For a week now, Vancouver has been swathed in a pea soup fog that rivals London’s. Not the clothing label. Not the tea, which I became very good friends with over the summer. The original London Fog. In fact, we may have switched places with our neighbours across the Pond for that dubious honour this month. So much so that I’m thinking October should be renamed. Why not? Other months on the Julian calendar have been renamed for shocking weather phenomenon. Juneary and Augtober, meet Fogtober. This is my blog about fog.
I’ll admit, it was cute at first. Almost as if someone had hung a giant fog-making machine in the air, creating a rock concert-like atmosphere. A feeling of being in a slow motion, dream-like state even when I was awake. It gave me a privacy barrier of sorts when I ventured outside. An imperative to conduct conversations in reverent whispers. In the morning, when the sun peeked through, there was something akin to an anticipation for something to be revealed.
When I looked at local landmarks like Lions Gate bridge and Grouse Mountain, seemingly aloft in the air, I was transported to the futuristic Cloud City of Bespin and the Hallelujah Mountains of the Star Wars and Avatar universes, respectively. It even occurred to me that the producers of ‘The Fog’ horror film could return to make the sequel without incurring huge overhead costs.
But now I realize that, in addition to the reduced visibilities that drivers and pedestrians alike can rejoice in whilst traveling, having a perpetual wet blanket really puts a dampener on my mood. My constant use of wipers on the windshield is futile and frustrating. Turning the meteorological mystique into a mistake.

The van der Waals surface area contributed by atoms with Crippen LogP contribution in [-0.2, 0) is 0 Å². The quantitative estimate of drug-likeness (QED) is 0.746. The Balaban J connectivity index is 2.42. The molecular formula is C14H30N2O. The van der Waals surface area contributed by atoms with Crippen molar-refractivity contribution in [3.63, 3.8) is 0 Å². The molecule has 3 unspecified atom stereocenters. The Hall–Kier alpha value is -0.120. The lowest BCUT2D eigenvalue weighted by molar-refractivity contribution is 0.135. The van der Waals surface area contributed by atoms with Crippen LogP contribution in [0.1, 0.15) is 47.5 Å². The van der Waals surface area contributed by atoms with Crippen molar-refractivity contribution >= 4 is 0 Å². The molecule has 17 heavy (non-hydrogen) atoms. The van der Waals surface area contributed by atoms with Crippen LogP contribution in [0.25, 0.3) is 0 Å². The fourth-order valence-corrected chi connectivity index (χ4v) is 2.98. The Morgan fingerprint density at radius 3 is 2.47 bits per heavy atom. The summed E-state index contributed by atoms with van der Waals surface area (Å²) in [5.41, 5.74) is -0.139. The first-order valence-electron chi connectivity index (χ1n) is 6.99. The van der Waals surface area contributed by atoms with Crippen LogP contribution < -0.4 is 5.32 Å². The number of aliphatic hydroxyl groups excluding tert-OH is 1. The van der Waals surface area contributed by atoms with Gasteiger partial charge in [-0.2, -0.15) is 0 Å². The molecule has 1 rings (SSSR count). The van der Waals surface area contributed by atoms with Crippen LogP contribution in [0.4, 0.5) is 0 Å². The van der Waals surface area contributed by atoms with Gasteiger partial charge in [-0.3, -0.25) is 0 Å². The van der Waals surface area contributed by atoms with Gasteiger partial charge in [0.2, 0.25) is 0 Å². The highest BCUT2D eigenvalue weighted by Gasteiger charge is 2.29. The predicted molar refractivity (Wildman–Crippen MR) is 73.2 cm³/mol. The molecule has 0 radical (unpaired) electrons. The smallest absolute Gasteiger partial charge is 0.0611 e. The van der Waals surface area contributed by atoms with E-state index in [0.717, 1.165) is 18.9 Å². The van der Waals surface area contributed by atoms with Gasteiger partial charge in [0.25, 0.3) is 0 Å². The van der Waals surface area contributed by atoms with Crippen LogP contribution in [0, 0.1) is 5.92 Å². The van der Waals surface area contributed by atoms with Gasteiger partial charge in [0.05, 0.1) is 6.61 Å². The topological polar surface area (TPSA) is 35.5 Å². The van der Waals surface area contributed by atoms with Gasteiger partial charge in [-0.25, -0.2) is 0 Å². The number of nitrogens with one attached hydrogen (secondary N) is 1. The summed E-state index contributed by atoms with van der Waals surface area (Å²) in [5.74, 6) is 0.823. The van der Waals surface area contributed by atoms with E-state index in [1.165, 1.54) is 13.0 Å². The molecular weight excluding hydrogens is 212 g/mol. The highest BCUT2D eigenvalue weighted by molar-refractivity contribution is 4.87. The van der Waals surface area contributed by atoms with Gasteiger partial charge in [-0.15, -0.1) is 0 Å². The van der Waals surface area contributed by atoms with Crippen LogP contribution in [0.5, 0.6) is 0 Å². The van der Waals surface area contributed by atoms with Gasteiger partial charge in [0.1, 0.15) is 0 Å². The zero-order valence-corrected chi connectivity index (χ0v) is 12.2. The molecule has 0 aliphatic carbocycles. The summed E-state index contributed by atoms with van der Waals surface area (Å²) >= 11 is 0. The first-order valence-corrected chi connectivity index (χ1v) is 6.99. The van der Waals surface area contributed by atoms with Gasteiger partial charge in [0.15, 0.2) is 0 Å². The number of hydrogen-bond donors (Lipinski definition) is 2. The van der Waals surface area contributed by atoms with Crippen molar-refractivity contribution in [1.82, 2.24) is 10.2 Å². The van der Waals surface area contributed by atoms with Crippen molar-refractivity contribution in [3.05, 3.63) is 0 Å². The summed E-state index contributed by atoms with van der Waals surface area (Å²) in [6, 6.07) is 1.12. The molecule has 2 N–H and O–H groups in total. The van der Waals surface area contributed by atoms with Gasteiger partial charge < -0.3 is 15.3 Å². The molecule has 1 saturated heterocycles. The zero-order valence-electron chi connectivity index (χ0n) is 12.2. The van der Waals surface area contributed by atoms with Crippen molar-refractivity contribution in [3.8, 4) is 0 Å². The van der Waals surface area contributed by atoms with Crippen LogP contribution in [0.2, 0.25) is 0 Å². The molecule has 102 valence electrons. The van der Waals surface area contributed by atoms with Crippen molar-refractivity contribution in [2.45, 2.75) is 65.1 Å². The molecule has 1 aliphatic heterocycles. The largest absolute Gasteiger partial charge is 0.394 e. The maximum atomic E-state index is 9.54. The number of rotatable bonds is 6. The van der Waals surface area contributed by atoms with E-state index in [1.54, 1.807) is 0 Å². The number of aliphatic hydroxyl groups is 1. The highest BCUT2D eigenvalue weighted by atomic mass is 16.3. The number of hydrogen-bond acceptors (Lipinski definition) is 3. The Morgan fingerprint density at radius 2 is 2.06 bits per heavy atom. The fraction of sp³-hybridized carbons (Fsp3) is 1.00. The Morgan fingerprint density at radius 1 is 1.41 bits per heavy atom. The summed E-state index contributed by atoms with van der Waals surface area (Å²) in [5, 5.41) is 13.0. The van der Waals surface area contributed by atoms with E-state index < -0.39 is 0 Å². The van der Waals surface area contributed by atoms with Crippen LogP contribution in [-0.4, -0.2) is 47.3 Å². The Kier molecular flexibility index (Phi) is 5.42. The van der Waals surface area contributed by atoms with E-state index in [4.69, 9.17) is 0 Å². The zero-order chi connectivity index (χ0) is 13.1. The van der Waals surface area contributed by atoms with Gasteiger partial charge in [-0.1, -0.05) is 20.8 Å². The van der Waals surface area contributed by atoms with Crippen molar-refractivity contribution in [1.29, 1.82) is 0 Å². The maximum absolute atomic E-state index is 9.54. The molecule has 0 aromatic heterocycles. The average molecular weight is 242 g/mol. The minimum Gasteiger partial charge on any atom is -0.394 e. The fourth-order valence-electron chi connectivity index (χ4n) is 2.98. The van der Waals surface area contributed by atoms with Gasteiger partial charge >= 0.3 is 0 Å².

I have been in thicker Vancouver fog and dicier road conditions before. When the proverbial butter knife is useless. When driving home with fog lights on only illuminates just how academic these devices are, and how lost I am, with no lit landmarks to guide me. In fog so low to the ground (not surprisingly, called ground fog) that I, quite literally, develop tunnel vision, and every other car on the road is keeping 10 car lengths between themselves and the cars in front of and behind them, and are suddenly obeying the posted maximum speed limit religiously–lest their vehicle scrape the fog curtain encroaching on all sides. Some vehicles were going so slow that brave bikers and pedestrians would be passing them, and tickets could be handed out for the underspeeding motorists. That is, if police cars could find a way in the fog to do so.
But it has never persisted for so long. So while fog might be apropos for this time of the year–with its eerie resemblance to ghosts and wraiths–a week plus’s worth of fog is just a wee bit early for Hallowe’en. So please–make your comeback cameo on October 31, and October 31 only. In the meantime, vamoose. The thrill is gone, and you should be too.